How Does Losing a War Make People Feel?
Our feelings of shame and anger are likely to fade quickly
Posted August 16, 2021 | Reviewed by Devon Frye
- There is surprisingly little research on how we feel after we lose a war, though the feelings we experience as losers are likely to fade quickly.
- The concept of adaptive peace-building suggests that we should never have expected a different outcome in Afghanistan.
- Emotions like shame and anger are to be expected.
- This loss, and the emotions it evokes, could serve as a reminder to avoid future wars where a similar outcome can be expected.
There is surprisingly little research on how people experience losing when long-running wars finally come to an end. After 20 years, U.S. and allied forces pulled out of Afghanistan, and in a matter of days (not months), the Taliban was back and the effects of nation-building appear to have collapsed like a house of cards.
The sheer speed and scale of the military loss and collapse of institutions will likely upset military personnel who fought there the most, and may also be heartbreaking for the families of those who died fighting what they thought was a just war following 9/11. But what about the rest of us—the bystanders who watched a war unfold on the news, many of whom perhaps mistakenly believed it was going well? How should we feel?
The Emotional Aftermath of a Lost War
I’ll admit that my first emotion was shame, followed a close second by anger. Where once it felt like the war had been necessary, now it feels like we made a bad decision to be there, and that our actions were just another form of colonization under the guise of democratization, women’s rights, and global peace. There will be some who soul-search and try to learn from this wasted effort—though what little research that does exist suggests that as “losers,” our emotions will be more muted, and our memories will fade more quickly than the memories we hold of the wars we have won.
To lose requires us to suppress emotions. Losing weakens our sense of group identification. Just as fans of a winning football team will feel more connected to others wearing the same jerseys, fans of the losing team will tend to show less group identification, and their memories will be a little less vivid over time of their team’s big game failure.
It is even hard to turn to studies of countries that have lost more conventional wars, like Germany, or to studies of people who lose wars and then continue to live next to their victors, like in Bosnia and Herzegovina. None of that scholarly work quite captures the collective malaise I sense in my own life as my friends and neighbors watch all our good intentions evaporate. In front of our eyes, and in just minutes, women are dawning burqas (many against their will), and religious zealotry is pushing aside democratic institutions. Forgive me if I want to turn the channel and look elsewhere for hints of self-worth. The news reminds me of my own foolish belief in a western ideology that appears to have had little place in Afghanistan.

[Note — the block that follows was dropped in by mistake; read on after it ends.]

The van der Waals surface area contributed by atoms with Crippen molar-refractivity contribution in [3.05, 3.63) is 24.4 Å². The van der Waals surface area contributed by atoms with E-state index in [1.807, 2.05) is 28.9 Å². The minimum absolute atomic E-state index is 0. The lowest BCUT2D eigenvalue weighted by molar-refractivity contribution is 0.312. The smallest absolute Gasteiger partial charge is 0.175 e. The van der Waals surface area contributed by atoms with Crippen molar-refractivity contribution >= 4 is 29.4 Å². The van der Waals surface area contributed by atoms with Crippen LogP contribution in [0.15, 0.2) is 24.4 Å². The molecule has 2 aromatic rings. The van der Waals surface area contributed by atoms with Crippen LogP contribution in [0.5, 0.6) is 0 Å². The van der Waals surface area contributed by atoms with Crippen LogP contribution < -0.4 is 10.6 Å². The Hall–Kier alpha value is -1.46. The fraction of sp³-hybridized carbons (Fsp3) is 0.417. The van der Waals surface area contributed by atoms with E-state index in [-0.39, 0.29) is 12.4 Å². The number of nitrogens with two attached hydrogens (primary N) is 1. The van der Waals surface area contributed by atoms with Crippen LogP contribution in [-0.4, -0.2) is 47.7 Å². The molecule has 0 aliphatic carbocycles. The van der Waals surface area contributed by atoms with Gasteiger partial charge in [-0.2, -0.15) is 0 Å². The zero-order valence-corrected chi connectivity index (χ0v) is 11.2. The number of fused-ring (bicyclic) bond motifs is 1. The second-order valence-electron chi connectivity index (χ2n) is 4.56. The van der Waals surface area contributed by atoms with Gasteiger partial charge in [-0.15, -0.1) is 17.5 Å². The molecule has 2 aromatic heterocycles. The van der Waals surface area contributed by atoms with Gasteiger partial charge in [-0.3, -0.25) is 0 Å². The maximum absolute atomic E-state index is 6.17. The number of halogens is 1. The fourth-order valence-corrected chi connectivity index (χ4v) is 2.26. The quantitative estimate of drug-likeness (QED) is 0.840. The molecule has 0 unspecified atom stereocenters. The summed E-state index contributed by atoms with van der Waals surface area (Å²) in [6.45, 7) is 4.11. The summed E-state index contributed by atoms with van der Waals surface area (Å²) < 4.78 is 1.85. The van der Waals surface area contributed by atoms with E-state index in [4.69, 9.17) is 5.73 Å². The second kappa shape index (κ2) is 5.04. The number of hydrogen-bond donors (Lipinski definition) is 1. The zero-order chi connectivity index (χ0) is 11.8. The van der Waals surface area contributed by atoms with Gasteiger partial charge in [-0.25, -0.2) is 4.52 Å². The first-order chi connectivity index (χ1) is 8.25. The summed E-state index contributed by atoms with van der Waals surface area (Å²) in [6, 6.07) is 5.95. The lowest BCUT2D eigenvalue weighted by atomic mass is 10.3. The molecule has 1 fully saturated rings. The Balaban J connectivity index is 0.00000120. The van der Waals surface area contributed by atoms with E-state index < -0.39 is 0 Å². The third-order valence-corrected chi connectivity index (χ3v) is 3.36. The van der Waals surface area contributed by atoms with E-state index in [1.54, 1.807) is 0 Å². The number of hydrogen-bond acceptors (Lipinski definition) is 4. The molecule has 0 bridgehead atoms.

But then, why should it have found a toe-hold? Did we really expect a different outcome? Scholars of peace-building like Cedric de Coning talk about social stability after conflict as “adaptive.” There is no one best way to create a functional society—only people’s adaptations to what is familiar. In Afghanistan, one has to wonder if the seeds of democratic reform and a professional military with a strong sense of nationalism were ever sufficiently rooted to counter tribalism and religious fundamentalism.
Rather than focusing on “our” loss, would a more respectful and empathetic position be to now simply acknowledge that the government that the Afghan people will have may be the government they actually want, or at least is the one they are comfortable with. Is that me protecting myself from the sting of troubling emotions like shame and anger? Is acceptance the counterweight to having known soldiers who invested themselves so fully in a struggle that now seems for naught?
There will be a range of feelings that we have, for the Afghan people who did want social change, for the soldiers who risked their lives trying to stabilize an unstable world, and for the idea of democratic reform and human rights that remains shiny like a vintage automobile even if it does feel, at least today, a bit tarnished and clunky. Memories of this war will fade. That is certain. I just hope that our loss helps to remind us to cherish our own sometimes fragile democracies and maybe, just maybe, avoid the next war that we’re certain to lose.
Talarico, Jennifer M, and Moore, Kira M. "Memories of 'The Rivalry': Differences in How Fans of the Winning and Losing Teams Remember the Same Game." Applied Cognitive Psychology 26.5 (2012): 746-56. Web.
de Coning, C. (2018). Adaptive peacebuilding. International Affair, 94, 301–317. https://doi.org/10.1093/ia/iix251